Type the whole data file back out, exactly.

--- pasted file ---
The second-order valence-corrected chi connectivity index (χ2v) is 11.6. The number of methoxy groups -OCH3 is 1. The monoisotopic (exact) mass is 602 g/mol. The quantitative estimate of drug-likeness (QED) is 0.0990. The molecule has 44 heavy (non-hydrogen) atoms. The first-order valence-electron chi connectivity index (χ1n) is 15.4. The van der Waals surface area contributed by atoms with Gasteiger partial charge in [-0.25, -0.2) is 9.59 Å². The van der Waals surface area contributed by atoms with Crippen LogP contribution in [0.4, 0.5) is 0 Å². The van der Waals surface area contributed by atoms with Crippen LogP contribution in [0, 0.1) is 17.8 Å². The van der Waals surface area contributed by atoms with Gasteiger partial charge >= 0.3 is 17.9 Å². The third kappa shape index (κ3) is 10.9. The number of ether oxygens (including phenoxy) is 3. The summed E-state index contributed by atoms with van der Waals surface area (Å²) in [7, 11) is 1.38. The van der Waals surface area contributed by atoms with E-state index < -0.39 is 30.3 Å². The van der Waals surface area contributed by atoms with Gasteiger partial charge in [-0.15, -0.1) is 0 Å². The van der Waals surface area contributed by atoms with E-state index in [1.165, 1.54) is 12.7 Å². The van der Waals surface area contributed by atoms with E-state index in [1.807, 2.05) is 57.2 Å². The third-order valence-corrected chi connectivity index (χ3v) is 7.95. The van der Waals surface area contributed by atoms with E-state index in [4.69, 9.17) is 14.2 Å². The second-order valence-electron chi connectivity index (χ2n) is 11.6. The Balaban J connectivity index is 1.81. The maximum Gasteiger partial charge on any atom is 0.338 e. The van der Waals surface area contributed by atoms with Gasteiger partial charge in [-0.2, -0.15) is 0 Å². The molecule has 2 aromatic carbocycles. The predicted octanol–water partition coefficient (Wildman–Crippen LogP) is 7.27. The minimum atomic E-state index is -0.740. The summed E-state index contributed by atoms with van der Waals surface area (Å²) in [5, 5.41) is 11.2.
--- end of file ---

The second-order valence-corrected chi connectivity index (χ2v) is 11.6. The number of methoxy groups -OCH3 is 1. The monoisotopic (exact) mass is 602 g/mol. The quantitative estimate of drug-likeness (QED) is 0.0990. The molecule has 44 heavy (non-hydrogen) atoms. The first-order valence-electron chi connectivity index (χ1n) is 15.4. The van der Waals surface area contributed by atoms with Gasteiger partial charge in [-0.25, -0.2) is 9.59 Å². The van der Waals surface area contributed by atoms with Crippen LogP contribution in [0.4, 0.5) is 0 Å². The van der Waals surface area contributed by atoms with Crippen LogP contribution in [0, 0.1) is 17.8 Å². The van der Waals surface area contributed by atoms with Gasteiger partial charge >= 0.3 is 17.9 Å². The third kappa shape index (κ3) is 10.9. The number of ether oxygens (including phenoxy) is 3. The summed E-state index contributed by atoms with van der Waals surface area (Å²) in [7, 11) is 1.38. The van der Waals surface area contributed by atoms with E-state index < -0.39 is 30.3 Å². The van der Waals surface area contributed by atoms with Gasteiger partial charge in [-0.15, -0.1) is 0 Å². The van der Waals surface area contributed by atoms with E-state index in [1.165, 1.54) is 12.7 Å². The van der Waals surface area contributed by atoms with E-state index in [1.807, 2.05) is 57.2 Å². The third-order valence-corrected chi connectivity index (χ3v) is 7.95. The van der Waals surface area contributed by atoms with E-state index in [4.69, 9.17) is 14.2 Å². The second-order valence-electron chi connectivity index (χ2n) is 11.6. The Balaban J connectivity index is 1.81. The maximum Gasteiger partial charge on any atom is 0.338 e. The van der Waals surface area contributed by atoms with Gasteiger partial charge in [-0.2, -0.15) is 0 Å². The molecule has 2 aromatic carbocycles. The predicted octanol–water partition coefficient (Wildman–Crippen LogP) is 7.27. The minimum atomic E-state index is -0.740. The summed E-state index contributed by atoms with van der Waals surface area (Å²) in [5, 5.41) is 11.2.